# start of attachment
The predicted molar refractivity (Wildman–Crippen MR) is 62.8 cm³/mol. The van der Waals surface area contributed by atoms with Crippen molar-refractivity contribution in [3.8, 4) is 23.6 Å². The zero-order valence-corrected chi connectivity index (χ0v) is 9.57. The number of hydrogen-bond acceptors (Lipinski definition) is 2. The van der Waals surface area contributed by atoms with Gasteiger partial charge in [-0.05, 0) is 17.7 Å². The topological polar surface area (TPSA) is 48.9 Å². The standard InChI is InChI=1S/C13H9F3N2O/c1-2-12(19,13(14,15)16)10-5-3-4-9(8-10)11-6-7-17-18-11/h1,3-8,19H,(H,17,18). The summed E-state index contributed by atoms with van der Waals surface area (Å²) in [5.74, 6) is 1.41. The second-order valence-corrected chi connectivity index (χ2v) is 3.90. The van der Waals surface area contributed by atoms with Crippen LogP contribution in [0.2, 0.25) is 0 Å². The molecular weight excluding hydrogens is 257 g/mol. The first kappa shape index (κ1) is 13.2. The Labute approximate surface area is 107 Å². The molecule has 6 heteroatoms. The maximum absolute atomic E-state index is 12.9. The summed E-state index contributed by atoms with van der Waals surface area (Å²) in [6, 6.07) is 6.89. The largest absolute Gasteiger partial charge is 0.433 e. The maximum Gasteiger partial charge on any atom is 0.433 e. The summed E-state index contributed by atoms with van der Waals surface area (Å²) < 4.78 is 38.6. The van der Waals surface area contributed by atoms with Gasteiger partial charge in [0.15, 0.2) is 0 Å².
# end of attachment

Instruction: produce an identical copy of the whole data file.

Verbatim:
The predicted molar refractivity (Wildman–Crippen MR) is 62.8 cm³/mol. The van der Waals surface area contributed by atoms with Crippen molar-refractivity contribution in [3.8, 4) is 23.6 Å². The zero-order valence-corrected chi connectivity index (χ0v) is 9.57. The number of hydrogen-bond acceptors (Lipinski definition) is 2. The van der Waals surface area contributed by atoms with Gasteiger partial charge in [-0.05, 0) is 17.7 Å². The topological polar surface area (TPSA) is 48.9 Å². The standard InChI is InChI=1S/C13H9F3N2O/c1-2-12(19,13(14,15)16)10-5-3-4-9(8-10)11-6-7-17-18-11/h1,3-8,19H,(H,17,18). The summed E-state index contributed by atoms with van der Waals surface area (Å²) in [5.74, 6) is 1.41. The second-order valence-corrected chi connectivity index (χ2v) is 3.90. The van der Waals surface area contributed by atoms with Crippen LogP contribution in [0.2, 0.25) is 0 Å². The molecular weight excluding hydrogens is 257 g/mol. The first kappa shape index (κ1) is 13.2. The Labute approximate surface area is 107 Å². The molecule has 6 heteroatoms. The maximum absolute atomic E-state index is 12.9. The summed E-state index contributed by atoms with van der Waals surface area (Å²) in [6, 6.07) is 6.89. The largest absolute Gasteiger partial charge is 0.433 e. The maximum Gasteiger partial charge on any atom is 0.433 e. The summed E-state index contributed by atoms with van der Waals surface area (Å²) < 4.78 is 38.6. The van der Waals surface area contributed by atoms with Gasteiger partial charge in [0.15, 0.2) is 0 Å².